• 14. WHO Reference Values Reference Limit Semen volume (ml) 1.5 Sperm concentration (106/ml) 15 Total sperm number (106/ejaculate) 39 Progressive motility (PR, %) 32 Total motility (PR +NP, %) 40 Vitality (live sperms, %) = / > 58 Sperm morphology (NF, %) =/>4 pH* = / > 7.2 Leucocyte* (106/ml) <1 MAR/Immunobead test* (%) <50 1. WHO 2010 laboratory manual for the Examination and processing of human semen
  • 15. Screening for anti-sperm antibodies should not be offered because there is no evidence of effective treatment to improve fertility. If the result of the first semen analysis is abnormal, a repeat confirmatory test should be offered. Repeat confirmatory tests should ideally be undertaken 3 months after the initial analysis to allow time for the cycle of spermatozoa formation to be completed. However, if a gross spermatozoa deficiency (azoospermia or severe oligozoospermia) has been detected the repeat test should be undertaken as soon as possible. Concerning the insemination sample, the recommended lower limit ranges from 3 million motile sperm to 5 million to 10 million The routine use of post-coital testing of cervical mucus in the investigation of fertility problems is not recommended because it has no predictive value on pregnancy rate. NICE Guidelines 2013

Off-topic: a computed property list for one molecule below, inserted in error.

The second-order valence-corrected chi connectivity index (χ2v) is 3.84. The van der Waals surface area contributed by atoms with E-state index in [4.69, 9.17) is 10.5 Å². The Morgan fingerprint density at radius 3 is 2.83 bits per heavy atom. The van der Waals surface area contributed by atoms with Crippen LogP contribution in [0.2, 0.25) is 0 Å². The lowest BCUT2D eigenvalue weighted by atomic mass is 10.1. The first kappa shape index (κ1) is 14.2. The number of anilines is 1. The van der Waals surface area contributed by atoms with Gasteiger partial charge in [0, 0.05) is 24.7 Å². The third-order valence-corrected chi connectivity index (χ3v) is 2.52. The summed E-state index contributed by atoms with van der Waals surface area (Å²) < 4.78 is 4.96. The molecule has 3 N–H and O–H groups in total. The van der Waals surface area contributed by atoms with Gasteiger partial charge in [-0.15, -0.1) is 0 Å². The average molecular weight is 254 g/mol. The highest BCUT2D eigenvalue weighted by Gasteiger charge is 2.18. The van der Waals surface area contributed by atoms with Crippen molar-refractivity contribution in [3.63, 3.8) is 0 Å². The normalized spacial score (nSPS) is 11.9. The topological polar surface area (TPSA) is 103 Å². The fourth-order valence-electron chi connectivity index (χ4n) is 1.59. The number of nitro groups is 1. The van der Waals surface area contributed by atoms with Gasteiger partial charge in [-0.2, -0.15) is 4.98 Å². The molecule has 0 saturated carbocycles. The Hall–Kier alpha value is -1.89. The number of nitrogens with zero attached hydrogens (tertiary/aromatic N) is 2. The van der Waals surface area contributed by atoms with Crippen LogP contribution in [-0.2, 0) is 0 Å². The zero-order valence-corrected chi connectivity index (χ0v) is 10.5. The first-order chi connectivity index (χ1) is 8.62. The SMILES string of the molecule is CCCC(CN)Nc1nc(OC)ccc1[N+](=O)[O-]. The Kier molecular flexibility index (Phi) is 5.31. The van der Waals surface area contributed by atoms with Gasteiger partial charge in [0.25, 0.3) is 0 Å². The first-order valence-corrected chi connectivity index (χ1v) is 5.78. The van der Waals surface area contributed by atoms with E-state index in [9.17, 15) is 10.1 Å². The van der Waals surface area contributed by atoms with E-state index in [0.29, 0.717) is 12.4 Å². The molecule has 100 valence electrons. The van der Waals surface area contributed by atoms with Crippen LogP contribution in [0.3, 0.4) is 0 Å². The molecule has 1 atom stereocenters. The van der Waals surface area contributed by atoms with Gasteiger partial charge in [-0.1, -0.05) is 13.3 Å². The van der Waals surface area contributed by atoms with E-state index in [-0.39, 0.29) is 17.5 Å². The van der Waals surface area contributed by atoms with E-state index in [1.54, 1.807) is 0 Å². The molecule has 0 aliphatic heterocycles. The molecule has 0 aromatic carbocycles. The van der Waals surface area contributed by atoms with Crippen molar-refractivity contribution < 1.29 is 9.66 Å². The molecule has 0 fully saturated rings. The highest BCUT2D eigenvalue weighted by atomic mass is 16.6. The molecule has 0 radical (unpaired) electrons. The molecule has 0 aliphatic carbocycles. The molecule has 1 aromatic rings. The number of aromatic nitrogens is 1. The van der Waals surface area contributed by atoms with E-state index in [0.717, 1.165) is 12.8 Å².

• 16. The semen is a mixture of motile and dead spermatozoa with cells, cellular debris and sometimes micro-organisms present. Prior to IUI, it is necessary to remove seminal plasma to avoid prostaglandin-induced uterine contractions. Insemination with unprocessed semen is also associated with pelvic infection. A variety of methods have been developed to separate the motile sperms from the ejaculate. The most common methods are washing and centrifugation which has been shown to cause some damage to the sperm. Simple sperm wash Swim up Gradient All preparations should done in a laminar flow for sterility. The clean sperm suspension is used for IUI, IVF and ICSI and certain special sperm tests. 1. Human Reproduction Update, Vol.15, No.3 pp. 265–277, 2009. IUI – The ESHRE Capri Workshop Group. 2. WHO 2010 laboratory manual for the Examination and processing of human semen